The 20th edition of Major League Soccer (2015) will be remembered for a number of reasons, one of which being Kei Kamara’s aerial dominance. Whether it was getting on the end of a cross or releasing pressure for his team in midfield, Kamara was instrumental in helping Columbus Crew SC to their most successful season since winning MLS Cup in 2008. By the end of the playoffs, Kamara had scored 12 headed goals, breaking the previous single season MLS record (10 by Eddie Johnson for the Seattle Sounders in 2012).
Kamara’s strength in the air is easily recognisable; he is big, strong, has great mobility, leaping ability and timing. Needless to say, he is a difficult matchup in the air for most defenders. Quantifying this can be difficult, however.
Quantifying aerial ability
Kamara competed in a remarkable 242 aerials in MLS 2015 during the regular season, 48 more than any other player. While he won more aerials than anyone (137), he also lost 105; more than all but four players.
His success rate of 57% ranked 72nd in the league amongst players to have competed in at least 35 aerial duels. This simply doesn’t capture his ability well enough. As a result, OptaPro analyst Johannes Harkins and I attempted to better quantify aerial performance for players in MLS.
A different way of evaluating aerial strength
Not all aerials are created equally. First and foremost, quality of opponent in an aerial can vary substantially.
One way to compare players’ skill level in head-to-head competition is through the Elo rating system. Each player’s rating will increase or decrease depending on outcomes of aerials throughout the season. The difference between two competing players’ ratings will serve as a predictor of the outcome of the aerial that will determine the number of points added or lost in each aerial. As such, these ratings will help account for difficulty of opponent, but they also allow for additional context to be added in the formula.
Evaluating aerial strength: top 20 players in MLS 2015
The 2014 regular season was used to establish initial ratings to use at the start of the 2015 season. All players were assigned an Elo rating of 1500 for their first aerial attempted during this two year stretch.
Kamara fares well in this analysis for a few reasons; he is likely competing against the opposition’s best aerial player frequently. The average rating of his opponent in aerial duels was 1520, above average and impressive considering his volume of aerials attempted. Unsurprisingly the majority of his aerials were attempted in areas of the field that have lower success rates on average as well.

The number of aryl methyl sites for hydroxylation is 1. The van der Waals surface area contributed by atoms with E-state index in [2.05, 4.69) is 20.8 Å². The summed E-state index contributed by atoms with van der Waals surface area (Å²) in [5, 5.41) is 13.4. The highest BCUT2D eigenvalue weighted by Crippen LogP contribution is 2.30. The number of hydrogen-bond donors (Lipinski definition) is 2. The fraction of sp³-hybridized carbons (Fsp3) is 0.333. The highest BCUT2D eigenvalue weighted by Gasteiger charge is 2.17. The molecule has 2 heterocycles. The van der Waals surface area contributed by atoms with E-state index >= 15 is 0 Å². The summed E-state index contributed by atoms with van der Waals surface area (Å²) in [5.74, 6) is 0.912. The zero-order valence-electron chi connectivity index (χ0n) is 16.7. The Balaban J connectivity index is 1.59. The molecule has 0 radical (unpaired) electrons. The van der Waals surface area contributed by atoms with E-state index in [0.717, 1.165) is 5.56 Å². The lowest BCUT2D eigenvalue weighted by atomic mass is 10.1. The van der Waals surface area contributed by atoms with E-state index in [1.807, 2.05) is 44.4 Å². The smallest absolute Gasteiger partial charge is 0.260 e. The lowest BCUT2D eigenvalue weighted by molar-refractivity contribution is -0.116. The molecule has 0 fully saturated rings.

The size of the hexagons relates to the volume of aerials attempted. This graphic unsurprisingly illustrates that aerials are won more frequently in the defensive half. There are several reasons why this may be the case. Teams in the defensive half are likely to have more players in the area which allows better pre-aerial positioning and those players should also be goal-side, allowing them to see the flight path of the ball as well as their potential opponent.
As the primary goal within this article is to better assess aerial performance, I’ve accounted for field location in the formula’s expected outcomes.
I also found there was a significance to aerials resulting from a goal-kick or goalkeeper distribution (launches or punts). Teams playing the ball in this scenario tend to lose aerials more frequently than when defending the opposite scenario. An adjustment for this was included in the model as well.
Kamara wins a greater percentage than average in most of these difficult zones. On top of this, roughly 15% of his aerials were following Crew distribution from the back. His 57% success rate looks much better with this additional context.
While Kamara’s case reinforces this particular approach to evaluating aerial duels, perhaps more importantly, the Elo formula is a stronger predictor of aerial outcomes compared to aerial success rates or logistic regression using only our adjustment factors.
Caveats to consider and the contextual case of Bradley Wright-Phillips
Importantly, there are still some caveats to these ratings. We are only able to account for aerials actually attempted; which excludes players shying away from challenging for balls in the air they deem unwinnable. Also, we cannot account for the starting position of players, where stronger aerial players may attract more attention from the opposition.
One example where these ratings appear removed from intuition is Bradley Wright-Phillips, whose lack of aerial success appears to be contextual (Wright-Phillips ranks last in these ratings, scoring 1422.8). He has lost 264 aerials since the start of MLS 2014 while winning just 111 (29.6%).
Many of his aerials were the result of New York playing safe out of the back but perhaps it highlights an area of additional focus for the Red Bulls in 2016. For instance, looking at the wide midfield areas Wright-Phillips has won 52% of his 25 aerials attempted comapred to the central midfield areas in which he has won just 20% of 116 attempted. Wright-Phillips faced an average Elo rating of 1507 wide compared to 1512 centrally.
A next step to further analyse and evaluate aerial ability would be to consider what happens after the initial aerial, establishing whether certain players are able to not only win aerial challenges, but also help regain or retain possession for their team.
The model can also be focused to bring additional depth by analysing set piece efficiency for instance, or can be expanded to evaluate teams based on their players’ weighted averages.
Although by no means a definitive answer, this approach certainly brings an additional required context to evaluating players’ aerial ability.